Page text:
When Chevrolet introduced the 300-horse LT1 (gen II) fuel-injected small-block in the '92 Corvette, it was a more advanced Chevrolet V-8. The LT1 was a high-tech 350ci 5.7L small-block Chevy that was a cut above the Tuned Port Injected 5.0L small-block first introduced in '85. The TPI set a new benchmark for performance when it debuted in the IROC-Z Camaro. It offered outstanding performance coupled with something previously unheard of with high-performance V-8 engines: fuel economy. Port fuel injection coupled with roller-tappet technology made the TPI a quantum leap in performance.

The LT1 took the TPI approach one step further, with features that made it a vastly improved small-block. The objective was cleaner emissions and greater sums of power. GM did away with the Chevy's rear HEI distributor and belt-driven water pump. Instead, it had a camshaft-driven, reverse-flow water pump, and something new in electronic engine control: Opti-spark, a pancake-style, light-triggered electronic distributor positioned beneath the cam-driven water pump. Reverse-flow cooling was adopted to compensate for the higher 10.5:1 compression ratio and leaner fuel mixtures.

What would be Chevrolet's selling point in technology would also be the LT1's undoing to some degree. Optispark was plagued with reliability problems, which sidelined a lot of Corvettes, Camaros, Firebirds, and Impala SS models throughout the '90s. Oil leaks around the water pump drive not only spotted driveways, but also Chevrolet's great reputation for reliability and performance. Between GM's efforts (and the aftermarket's) these problems aren't what they used to be. However, they have become something to be mindful of during your build-up.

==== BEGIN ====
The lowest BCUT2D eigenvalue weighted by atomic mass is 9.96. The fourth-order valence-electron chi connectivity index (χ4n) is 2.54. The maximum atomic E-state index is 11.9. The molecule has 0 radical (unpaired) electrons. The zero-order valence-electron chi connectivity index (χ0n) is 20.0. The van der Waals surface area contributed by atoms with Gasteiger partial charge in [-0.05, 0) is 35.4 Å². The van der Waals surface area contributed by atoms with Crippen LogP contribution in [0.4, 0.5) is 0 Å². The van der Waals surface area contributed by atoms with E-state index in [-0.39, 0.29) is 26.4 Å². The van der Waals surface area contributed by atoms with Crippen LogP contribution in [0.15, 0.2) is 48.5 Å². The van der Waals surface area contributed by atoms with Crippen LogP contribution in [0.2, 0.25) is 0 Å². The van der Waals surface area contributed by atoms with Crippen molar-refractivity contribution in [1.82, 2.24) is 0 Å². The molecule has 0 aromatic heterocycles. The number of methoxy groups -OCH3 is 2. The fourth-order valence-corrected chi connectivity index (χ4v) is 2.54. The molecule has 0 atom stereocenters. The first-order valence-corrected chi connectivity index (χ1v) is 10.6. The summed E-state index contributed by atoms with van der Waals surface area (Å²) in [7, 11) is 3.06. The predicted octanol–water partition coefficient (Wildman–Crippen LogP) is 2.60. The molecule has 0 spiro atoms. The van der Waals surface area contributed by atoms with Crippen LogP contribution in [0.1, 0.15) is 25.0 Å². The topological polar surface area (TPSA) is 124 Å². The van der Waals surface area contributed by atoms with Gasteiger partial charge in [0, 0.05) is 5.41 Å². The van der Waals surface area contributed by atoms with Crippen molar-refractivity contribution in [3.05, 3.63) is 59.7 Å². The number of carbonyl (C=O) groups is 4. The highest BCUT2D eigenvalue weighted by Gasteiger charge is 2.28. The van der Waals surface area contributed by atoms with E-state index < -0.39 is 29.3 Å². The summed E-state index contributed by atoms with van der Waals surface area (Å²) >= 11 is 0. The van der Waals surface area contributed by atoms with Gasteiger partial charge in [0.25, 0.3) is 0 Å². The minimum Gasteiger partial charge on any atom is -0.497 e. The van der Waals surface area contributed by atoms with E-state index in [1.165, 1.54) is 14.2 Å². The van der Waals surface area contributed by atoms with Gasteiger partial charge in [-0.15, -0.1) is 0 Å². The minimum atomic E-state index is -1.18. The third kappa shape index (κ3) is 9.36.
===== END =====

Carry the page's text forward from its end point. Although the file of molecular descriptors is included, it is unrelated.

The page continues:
Despite the LT1's engineering shortcomings, it was a terrific factory small-block sporting a nodular iron crank, powdered metal connecting rods, and hypereutectic pistons. In '92, the LT1 yielded 300 hp. By the end of production in '97, it was making 330 factory ponies in the LT4. GM made two types of LT1 blocks, two-bolt main and four-bolt main. Four-bolt-main versions were factory-installed in Corvettes primarily. But, be ready for a four-bolt-main block in just about anything. Because they both have the same casting number, they are impossible to identify without first removing the oil pan. Although most LT1 engines had aluminum heads, you need to be mindful there are LT1s with iron heads too (found in full-sized GM sedans of the era). Caprices had similar-looking small-blocks that weren't LT1s at all, but rather 265ci 4.3L engines. These guys are easily identified by their smaller 3.740-inch bores.

When we first decided to build an LT1, we understood it was a significant turning point in the small-block Chevy's 37-year history. It would also be the small-block Chevrolet's curtain call--the tail of a very successful design run that would end at the 42-year mark. Incredible success by anyone's standards. We decided to build a solid, reliable LT1 383ci stroker small-block to see how much power we could make from GM's 5.7L small-block. Mark Jeffrey of Trans Am Racing in Gardena, California, volunteered to build our LT1, with the objective being 450 hp over a broad torque curve. Mark had Air Flow Research cylinder heads in mind for our LT1 build, along with an aggressive street cam package that would be good for the commute and the racetrack. However, we were thinking more along the lines of something stealthy--stock in appearance on the surface, using genuine GM parts as much as we could on this project. We contacted Summit Racing Equipment to see what it suggested. We also called Coast High Performance, MSD Ignition, and COMP Cams. Here's what happened.